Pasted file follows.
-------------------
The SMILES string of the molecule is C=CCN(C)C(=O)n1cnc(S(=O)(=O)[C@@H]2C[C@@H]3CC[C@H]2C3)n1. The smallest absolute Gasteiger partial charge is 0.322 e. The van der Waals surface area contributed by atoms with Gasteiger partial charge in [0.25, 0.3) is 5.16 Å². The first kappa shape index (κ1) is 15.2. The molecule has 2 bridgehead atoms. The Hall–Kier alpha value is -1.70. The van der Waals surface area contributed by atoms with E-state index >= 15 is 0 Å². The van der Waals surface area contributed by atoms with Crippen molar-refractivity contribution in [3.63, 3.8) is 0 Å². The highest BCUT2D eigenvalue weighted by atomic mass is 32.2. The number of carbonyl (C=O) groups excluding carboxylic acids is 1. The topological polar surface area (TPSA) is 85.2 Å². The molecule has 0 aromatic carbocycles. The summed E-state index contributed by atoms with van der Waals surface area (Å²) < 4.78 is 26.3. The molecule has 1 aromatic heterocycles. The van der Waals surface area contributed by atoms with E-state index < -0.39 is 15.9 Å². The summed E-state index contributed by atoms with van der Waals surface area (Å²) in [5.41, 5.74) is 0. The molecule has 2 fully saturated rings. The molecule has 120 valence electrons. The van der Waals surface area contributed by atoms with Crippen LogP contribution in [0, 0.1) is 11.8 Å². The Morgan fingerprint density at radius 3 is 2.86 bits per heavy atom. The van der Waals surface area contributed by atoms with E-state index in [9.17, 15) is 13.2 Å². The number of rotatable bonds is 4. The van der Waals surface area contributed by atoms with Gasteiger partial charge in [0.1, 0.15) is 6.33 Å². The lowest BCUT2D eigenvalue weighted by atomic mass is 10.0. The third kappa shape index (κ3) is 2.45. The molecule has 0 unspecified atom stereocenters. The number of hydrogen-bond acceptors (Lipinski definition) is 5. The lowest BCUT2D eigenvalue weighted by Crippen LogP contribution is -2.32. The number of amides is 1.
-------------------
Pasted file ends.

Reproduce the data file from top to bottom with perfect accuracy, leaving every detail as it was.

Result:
The SMILES string of the molecule is C=CCN(C)C(=O)n1cnc(S(=O)(=O)[C@@H]2C[C@@H]3CC[C@H]2C3)n1. The smallest absolute Gasteiger partial charge is 0.322 e. The van der Waals surface area contributed by atoms with Gasteiger partial charge in [0.25, 0.3) is 5.16 Å². The first kappa shape index (κ1) is 15.2. The molecule has 2 bridgehead atoms. The Hall–Kier alpha value is -1.70. The van der Waals surface area contributed by atoms with E-state index >= 15 is 0 Å². The van der Waals surface area contributed by atoms with Crippen molar-refractivity contribution in [3.63, 3.8) is 0 Å². The highest BCUT2D eigenvalue weighted by atomic mass is 32.2. The number of carbonyl (C=O) groups excluding carboxylic acids is 1. The topological polar surface area (TPSA) is 85.2 Å². The molecule has 0 aromatic carbocycles. The summed E-state index contributed by atoms with van der Waals surface area (Å²) < 4.78 is 26.3. The molecule has 1 aromatic heterocycles. The van der Waals surface area contributed by atoms with E-state index < -0.39 is 15.9 Å². The summed E-state index contributed by atoms with van der Waals surface area (Å²) in [5.41, 5.74) is 0. The molecule has 2 fully saturated rings. The molecule has 120 valence electrons. The van der Waals surface area contributed by atoms with Crippen LogP contribution in [0, 0.1) is 11.8 Å². The Morgan fingerprint density at radius 3 is 2.86 bits per heavy atom. The van der Waals surface area contributed by atoms with E-state index in [9.17, 15) is 13.2 Å². The number of rotatable bonds is 4. The van der Waals surface area contributed by atoms with Gasteiger partial charge in [0.1, 0.15) is 6.33 Å². The lowest BCUT2D eigenvalue weighted by atomic mass is 10.0. The third kappa shape index (κ3) is 2.45. The molecule has 0 unspecified atom stereocenters. The number of hydrogen-bond acceptors (Lipinski definition) is 5. The lowest BCUT2D eigenvalue weighted by Crippen LogP contribution is -2.32. The number of amides is 1.